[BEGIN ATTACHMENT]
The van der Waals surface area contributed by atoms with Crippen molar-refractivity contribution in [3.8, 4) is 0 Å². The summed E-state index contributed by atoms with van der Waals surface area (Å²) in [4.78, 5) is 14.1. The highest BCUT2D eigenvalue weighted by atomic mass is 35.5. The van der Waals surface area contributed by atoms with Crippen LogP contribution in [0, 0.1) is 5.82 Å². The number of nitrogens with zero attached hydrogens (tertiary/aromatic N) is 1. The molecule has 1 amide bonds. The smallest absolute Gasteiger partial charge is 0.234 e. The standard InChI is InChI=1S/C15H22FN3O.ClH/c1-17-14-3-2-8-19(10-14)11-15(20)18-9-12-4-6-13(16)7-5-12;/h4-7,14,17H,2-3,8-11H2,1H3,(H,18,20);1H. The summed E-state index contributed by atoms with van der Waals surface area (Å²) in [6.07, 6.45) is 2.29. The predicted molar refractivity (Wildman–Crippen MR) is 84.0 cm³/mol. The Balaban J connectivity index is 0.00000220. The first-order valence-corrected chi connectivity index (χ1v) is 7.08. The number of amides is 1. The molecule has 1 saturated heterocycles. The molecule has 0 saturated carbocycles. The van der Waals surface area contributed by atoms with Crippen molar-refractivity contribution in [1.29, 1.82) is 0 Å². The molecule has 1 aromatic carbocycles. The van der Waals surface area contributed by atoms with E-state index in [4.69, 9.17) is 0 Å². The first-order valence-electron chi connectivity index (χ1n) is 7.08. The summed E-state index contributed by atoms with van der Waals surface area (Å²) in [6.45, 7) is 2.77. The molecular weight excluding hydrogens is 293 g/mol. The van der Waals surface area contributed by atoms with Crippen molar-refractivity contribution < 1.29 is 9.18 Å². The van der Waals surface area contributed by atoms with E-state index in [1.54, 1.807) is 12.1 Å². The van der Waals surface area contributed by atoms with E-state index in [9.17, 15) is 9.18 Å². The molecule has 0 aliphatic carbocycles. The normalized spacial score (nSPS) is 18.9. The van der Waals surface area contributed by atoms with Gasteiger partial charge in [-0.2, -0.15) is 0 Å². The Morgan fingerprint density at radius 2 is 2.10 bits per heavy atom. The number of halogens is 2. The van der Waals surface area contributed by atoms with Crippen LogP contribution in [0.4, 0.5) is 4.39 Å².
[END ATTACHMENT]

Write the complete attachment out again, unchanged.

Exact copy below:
The van der Waals surface area contributed by atoms with Crippen molar-refractivity contribution in [3.8, 4) is 0 Å². The summed E-state index contributed by atoms with van der Waals surface area (Å²) in [4.78, 5) is 14.1. The highest BCUT2D eigenvalue weighted by atomic mass is 35.5. The van der Waals surface area contributed by atoms with Crippen LogP contribution in [0, 0.1) is 5.82 Å². The number of nitrogens with zero attached hydrogens (tertiary/aromatic N) is 1. The molecule has 1 amide bonds. The smallest absolute Gasteiger partial charge is 0.234 e. The standard InChI is InChI=1S/C15H22FN3O.ClH/c1-17-14-3-2-8-19(10-14)11-15(20)18-9-12-4-6-13(16)7-5-12;/h4-7,14,17H,2-3,8-11H2,1H3,(H,18,20);1H. The summed E-state index contributed by atoms with van der Waals surface area (Å²) in [6.07, 6.45) is 2.29. The predicted molar refractivity (Wildman–Crippen MR) is 84.0 cm³/mol. The Balaban J connectivity index is 0.00000220. The first-order valence-corrected chi connectivity index (χ1v) is 7.08. The number of amides is 1. The molecule has 1 saturated heterocycles. The molecule has 0 saturated carbocycles. The van der Waals surface area contributed by atoms with Crippen molar-refractivity contribution in [1.29, 1.82) is 0 Å². The molecule has 1 aromatic carbocycles. The van der Waals surface area contributed by atoms with E-state index in [4.69, 9.17) is 0 Å². The first-order valence-electron chi connectivity index (χ1n) is 7.08. The summed E-state index contributed by atoms with van der Waals surface area (Å²) in [6.45, 7) is 2.77. The molecular weight excluding hydrogens is 293 g/mol. The van der Waals surface area contributed by atoms with Crippen molar-refractivity contribution < 1.29 is 9.18 Å². The van der Waals surface area contributed by atoms with E-state index in [1.54, 1.807) is 12.1 Å². The van der Waals surface area contributed by atoms with E-state index in [9.17, 15) is 9.18 Å². The molecule has 0 aliphatic carbocycles. The normalized spacial score (nSPS) is 18.9. The van der Waals surface area contributed by atoms with Gasteiger partial charge in [-0.2, -0.15) is 0 Å². The Morgan fingerprint density at radius 2 is 2.10 bits per heavy atom. The number of halogens is 2. The van der Waals surface area contributed by atoms with Crippen LogP contribution in [0.4, 0.5) is 4.39 Å².